Since I'm sure this'll come up sooner rather than later, should we allow certain subjective questions on Apple.SE? This one was just closed as subjective.

Subjective questions are frowned upon in SE sites and I have no argument that this particular question is quite subjective. But perhaps we prevent many more users from asking the same subjective question in the future by allowing a this one? Not necessarily my opinion, but there might be arguments that certain subjective questions are allowed, while most aren't.

I'm looking for community feedback on this here, to define a policy later.

3 Answers 3


Subjective questions for better or worse help out the community as it gets started - often as a way for users to boost rep to start getting several users to the point where editing and what normally takes a higher reputation to use. However I find their usefulness extremely short lived - they often become too vague or too localized and of little use even a week later. (Out of date and another answer among 9 million others isn't necessarily going to help).

A good example of a thread that could have been subjective but has become quite useful: Mac OS X Terminal Tips and Tricks from Super User.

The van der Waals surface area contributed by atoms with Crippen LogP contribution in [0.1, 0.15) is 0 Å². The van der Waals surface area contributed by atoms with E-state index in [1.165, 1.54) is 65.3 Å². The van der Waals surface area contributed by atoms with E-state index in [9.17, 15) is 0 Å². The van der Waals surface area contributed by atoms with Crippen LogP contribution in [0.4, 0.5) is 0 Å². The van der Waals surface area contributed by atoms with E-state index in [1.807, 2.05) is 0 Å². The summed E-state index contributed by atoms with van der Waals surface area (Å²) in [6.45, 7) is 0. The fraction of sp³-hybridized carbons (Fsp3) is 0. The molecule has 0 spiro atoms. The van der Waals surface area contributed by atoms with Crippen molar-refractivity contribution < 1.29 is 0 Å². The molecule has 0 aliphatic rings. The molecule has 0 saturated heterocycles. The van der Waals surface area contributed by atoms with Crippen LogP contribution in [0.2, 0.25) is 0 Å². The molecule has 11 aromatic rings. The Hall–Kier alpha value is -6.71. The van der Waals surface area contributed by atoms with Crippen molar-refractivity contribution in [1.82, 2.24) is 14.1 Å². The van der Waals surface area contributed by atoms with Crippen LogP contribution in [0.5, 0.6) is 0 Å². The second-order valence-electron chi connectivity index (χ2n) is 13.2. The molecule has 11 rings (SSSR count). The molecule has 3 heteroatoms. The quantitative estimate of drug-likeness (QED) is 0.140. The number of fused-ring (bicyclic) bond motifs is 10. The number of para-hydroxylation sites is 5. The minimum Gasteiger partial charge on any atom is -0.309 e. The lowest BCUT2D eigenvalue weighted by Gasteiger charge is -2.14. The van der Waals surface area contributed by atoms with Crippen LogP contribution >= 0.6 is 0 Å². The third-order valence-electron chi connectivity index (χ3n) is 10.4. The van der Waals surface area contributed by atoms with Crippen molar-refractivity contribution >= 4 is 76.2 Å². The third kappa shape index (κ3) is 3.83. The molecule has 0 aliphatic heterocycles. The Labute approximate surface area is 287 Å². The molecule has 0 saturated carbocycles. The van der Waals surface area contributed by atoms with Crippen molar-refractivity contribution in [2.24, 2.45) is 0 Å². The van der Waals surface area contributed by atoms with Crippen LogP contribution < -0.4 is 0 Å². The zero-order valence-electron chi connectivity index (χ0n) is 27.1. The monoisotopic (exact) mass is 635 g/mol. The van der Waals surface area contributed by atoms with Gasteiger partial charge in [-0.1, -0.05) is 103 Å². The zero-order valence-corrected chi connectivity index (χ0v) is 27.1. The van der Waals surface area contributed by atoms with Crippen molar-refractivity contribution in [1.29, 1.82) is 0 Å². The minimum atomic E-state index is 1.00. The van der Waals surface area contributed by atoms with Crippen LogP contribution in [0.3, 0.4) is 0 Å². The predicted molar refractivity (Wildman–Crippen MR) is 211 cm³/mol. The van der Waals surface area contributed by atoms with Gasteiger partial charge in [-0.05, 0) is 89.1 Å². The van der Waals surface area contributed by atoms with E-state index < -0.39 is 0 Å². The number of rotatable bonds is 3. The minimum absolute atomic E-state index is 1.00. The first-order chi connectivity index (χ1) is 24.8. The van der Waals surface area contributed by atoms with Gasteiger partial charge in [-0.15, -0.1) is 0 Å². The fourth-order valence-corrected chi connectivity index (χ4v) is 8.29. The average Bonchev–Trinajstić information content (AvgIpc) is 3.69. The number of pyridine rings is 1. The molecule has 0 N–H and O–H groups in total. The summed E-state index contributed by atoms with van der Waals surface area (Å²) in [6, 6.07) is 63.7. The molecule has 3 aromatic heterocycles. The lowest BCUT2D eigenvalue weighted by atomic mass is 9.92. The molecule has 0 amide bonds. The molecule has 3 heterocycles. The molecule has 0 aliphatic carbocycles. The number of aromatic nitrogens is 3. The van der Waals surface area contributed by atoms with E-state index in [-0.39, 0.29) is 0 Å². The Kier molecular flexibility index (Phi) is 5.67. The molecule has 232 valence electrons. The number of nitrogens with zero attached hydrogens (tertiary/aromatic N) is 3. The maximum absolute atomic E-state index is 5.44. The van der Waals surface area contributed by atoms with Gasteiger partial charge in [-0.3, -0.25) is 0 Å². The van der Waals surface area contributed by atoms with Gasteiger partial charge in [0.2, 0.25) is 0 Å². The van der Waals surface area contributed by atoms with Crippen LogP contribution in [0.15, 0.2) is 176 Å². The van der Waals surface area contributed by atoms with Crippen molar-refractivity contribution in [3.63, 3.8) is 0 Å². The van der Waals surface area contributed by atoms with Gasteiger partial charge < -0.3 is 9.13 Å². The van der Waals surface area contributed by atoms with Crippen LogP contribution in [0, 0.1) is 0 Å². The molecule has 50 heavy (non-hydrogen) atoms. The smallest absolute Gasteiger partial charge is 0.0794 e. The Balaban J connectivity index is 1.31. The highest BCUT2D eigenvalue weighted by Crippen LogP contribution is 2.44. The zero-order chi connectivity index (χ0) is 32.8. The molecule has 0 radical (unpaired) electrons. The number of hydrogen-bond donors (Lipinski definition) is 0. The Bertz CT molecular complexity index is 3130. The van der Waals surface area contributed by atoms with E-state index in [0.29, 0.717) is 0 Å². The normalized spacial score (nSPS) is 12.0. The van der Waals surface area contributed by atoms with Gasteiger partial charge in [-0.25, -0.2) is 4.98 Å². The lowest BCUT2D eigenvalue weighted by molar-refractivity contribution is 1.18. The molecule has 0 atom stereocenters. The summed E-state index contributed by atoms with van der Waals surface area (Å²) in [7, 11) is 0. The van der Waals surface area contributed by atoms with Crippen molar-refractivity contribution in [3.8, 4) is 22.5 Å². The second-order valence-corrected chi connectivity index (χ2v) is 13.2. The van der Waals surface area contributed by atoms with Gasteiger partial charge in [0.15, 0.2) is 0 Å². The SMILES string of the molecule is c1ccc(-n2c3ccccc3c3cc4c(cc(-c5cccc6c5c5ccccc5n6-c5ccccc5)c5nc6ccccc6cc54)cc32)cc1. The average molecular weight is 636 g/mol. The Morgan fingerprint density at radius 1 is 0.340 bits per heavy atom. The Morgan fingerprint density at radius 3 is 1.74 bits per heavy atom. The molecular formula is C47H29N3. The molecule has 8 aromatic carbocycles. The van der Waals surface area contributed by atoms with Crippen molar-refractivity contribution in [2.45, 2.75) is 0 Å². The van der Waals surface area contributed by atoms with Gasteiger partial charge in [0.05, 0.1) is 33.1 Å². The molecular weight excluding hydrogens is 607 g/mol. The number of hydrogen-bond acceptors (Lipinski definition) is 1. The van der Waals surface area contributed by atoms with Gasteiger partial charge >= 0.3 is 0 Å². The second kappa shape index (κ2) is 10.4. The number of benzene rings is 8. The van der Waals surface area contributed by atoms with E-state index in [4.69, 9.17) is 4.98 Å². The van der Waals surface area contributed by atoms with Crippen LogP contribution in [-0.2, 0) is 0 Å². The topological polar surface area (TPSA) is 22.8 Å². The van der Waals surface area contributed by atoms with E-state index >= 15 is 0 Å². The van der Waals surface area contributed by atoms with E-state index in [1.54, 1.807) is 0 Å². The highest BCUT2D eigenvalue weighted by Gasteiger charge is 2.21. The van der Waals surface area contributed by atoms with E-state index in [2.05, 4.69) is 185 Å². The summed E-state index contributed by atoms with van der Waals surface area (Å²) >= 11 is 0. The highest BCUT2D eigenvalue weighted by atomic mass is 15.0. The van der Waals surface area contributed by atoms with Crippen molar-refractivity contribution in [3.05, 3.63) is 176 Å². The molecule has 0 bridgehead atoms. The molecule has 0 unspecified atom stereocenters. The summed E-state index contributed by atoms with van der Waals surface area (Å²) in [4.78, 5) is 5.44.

• This question (I feel) is in the same vein. Perhaps it could have been titled better.
    – Josh K
    Commented Aug 17, 2010 at 21:03

In my optioning what we want are good questions. Look at the host of poll, comparison, and joke questions present on SO. A community does not grow by asking cut and dry questions.

Yes, admittedly (and tagged) the question is subjective in the sense that there are quite a few possible answers. Leaving the community to decide which ones are best was the goal.


I think the problem with the particular question that prompted this (this one I presume), is not so much that it is subjective, though it is, but that it is vague. The nature of any site built around Questions and Answers is that not every question will have only one answer. And indeed, some will have many reasonable solutions, and the choice between them is inherently subjective. The real problem comes, not just when a question is subjective, but when it is subjective, and also so open ended as to provide little value to someone who comes back and looks later.

In other words, "What Apps can't you live without" is a Big Question. So big that lots of people are just going to end up listing everything on their dock, and 'accepting' an answer is going to be meaningless. By contrast, "What is the best Twitter client for the iPhone?" or "What is the best media player for OS X?", while subjective, are sufficiently narrow, that the person asking the question can select a best answer, and while others might reasonably disagree with that choice, the question can be said to have a single answer for the person that asked it.

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